Correlates of psychological outcomes in people with diabetes: results from the second Diabetes Attitudes, Wishes and Needs (DAWN2) study

A. Nicolucci, K. Kovacs Burns, R. I G Holt, G. Lucisano, S. E. Skovlund, A. Kokoszka, M. Massi Benedetti, M. Peyrot

Research output: Contribution to journalArticle

Abstract

Aims: To assess country- and individual-level correlates of psychological outcomes, and differences among countries in the associations of individual characteristics with psychological outcomes among adults with diabetes. Methods: The second Diabetes Attitudes, Wishes and Needs (DAWN2) study assessed self-reported characteristics of people with diabetes in 17 countries, including 1368 adults with Type 1 diabetes and 7228 with Type 2 diabetes. In each country, a sample of 500 adults, stratified by diabetes type and treatment, completed a questionnaire incorporating the validated WHO-5 wellbeing index, the WHOQOL-BREF, and the five-item Problem Areas in Diabetes Scale, as well as the newly developed Diabetes Impact on Life Dimensions that assessed impact ranging from very positive to very negative, with no impact as the midpoint. Multilevel regression analyses identified significant (P < 0.05) independent correlates of psychological outcomes. Results: There were significant variations in all outcomes across countries before adjustment for individual-level factors; adjustment reduced between-country disparities. Worse psychological outcomes were associated with more complications, incidence of hypoglycaemia, hypoglycaemic medication, perceived burden of diabetes, family conflict and experience of discrimination. Better psychological outcomes were associated with higher self-rated health, greater access to diabetes education and healthcare, and more psychosocial support from others. The associations of many factors with the outcomes were mediated by modifiable factors. The association of all factors with the outcomes varied across (interacted with) countries, highlighting the need for country-specific analyses. Conclusions: Improvements in modifiable risk factors (reductions in burden and increases in support) may lead to better psychological outcomes in adults with diabetes.

Original languageEnglish (US)
Pages (from-to)1194-1203
Number of pages10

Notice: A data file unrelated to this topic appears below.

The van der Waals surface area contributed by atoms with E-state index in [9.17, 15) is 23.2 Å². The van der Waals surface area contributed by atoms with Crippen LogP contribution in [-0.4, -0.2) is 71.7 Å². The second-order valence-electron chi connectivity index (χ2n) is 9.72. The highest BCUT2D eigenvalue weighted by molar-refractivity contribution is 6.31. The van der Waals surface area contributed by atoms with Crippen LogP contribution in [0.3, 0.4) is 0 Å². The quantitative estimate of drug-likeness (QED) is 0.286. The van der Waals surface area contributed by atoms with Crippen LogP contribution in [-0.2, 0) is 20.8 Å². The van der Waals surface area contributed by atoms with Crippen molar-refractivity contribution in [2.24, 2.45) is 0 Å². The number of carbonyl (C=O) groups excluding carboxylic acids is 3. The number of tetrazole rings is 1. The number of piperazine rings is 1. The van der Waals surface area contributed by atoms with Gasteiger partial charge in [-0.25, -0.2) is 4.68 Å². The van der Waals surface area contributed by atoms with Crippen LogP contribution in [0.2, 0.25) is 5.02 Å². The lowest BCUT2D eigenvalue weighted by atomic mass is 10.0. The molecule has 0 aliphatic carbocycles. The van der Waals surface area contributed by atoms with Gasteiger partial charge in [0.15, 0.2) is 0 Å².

JournalDiabetic Medicine
Volume33
Issue number9
DOIs
StatePublished - Sep 1 2016
Externally publishedYes

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Psychology
Social Adjustment
Multilevel Analysis
Family Conflict
Risk Reduction Behavior
Type 1 Diabetes Mellitus
Hypoglycemia
Hypoglycemic Agents
Type 2 Diabetes Mellitus
Regression Analysis
Delivery of Health Care
Education
Incidence
Health

ASJC Scopus subject areas

  • Internal Medicine
  • Endocrinology, Diabetes and Metabolism
  • Medicine(all)
  • Endocrinology

Cite this

Nicolucci, A., Kovacs Burns, K., Holt, R. I. G., Lucisano, G., Skovlund, S. E., Kokoszka, A., ... Peyrot, M. (2016). Correlates of psychological outcomes in people with diabetes: results from the second Diabetes Attitudes, Wishes and Needs (DAWN2) study. Diabetic Medicine, 33(9), 1194-1203. https://doi.org/10.1111/dme.13178

Correlates of psychological outcomes in people with diabetes : results from the second Diabetes Attitudes, Wishes and Needs (DAWN2) study. / Nicolucci, A.; Kovacs Burns, K.; Holt, R. I G; Lucisano, G.; Skovlund, S. E.; Kokoszka, A.; Massi Benedetti, M.; Peyrot, M.

In: Diabetic Medicine, Vol. 33, No. 9, 01.09.2016, p. 1194-1203.

Research output: Contribution to journalArticle

Nicolucci, A, Kovacs Burns, K, Holt, RIG, Lucisano, G, Skovlund, SE, Kokoszka, A, Massi Benedetti, M & Peyrot, M 2016, 'Correlates of psychological outcomes in people with diabetes: results from the second Diabetes Attitudes, Wishes and Needs (DAWN2) study', Diabetic Medicine, vol. 33, no. 9, pp. 1194-1203. https://doi.org/10.1111/dme.13178
Nicolucci, A. ; Kovacs Burns, K. ; Holt, R. I G ; Lucisano, G. ; Skovlund, S. E. ; Kokoszka, A. ; Massi Benedetti, M. ; Peyrot, M. / Correlates of psychological outcomes in people with diabetes : results from the second Diabetes Attitudes, Wishes and Needs (DAWN2) study. In: Diabetic Medicine. 2016 ; Vol. 33, No. 9. pp. 1194-1203.
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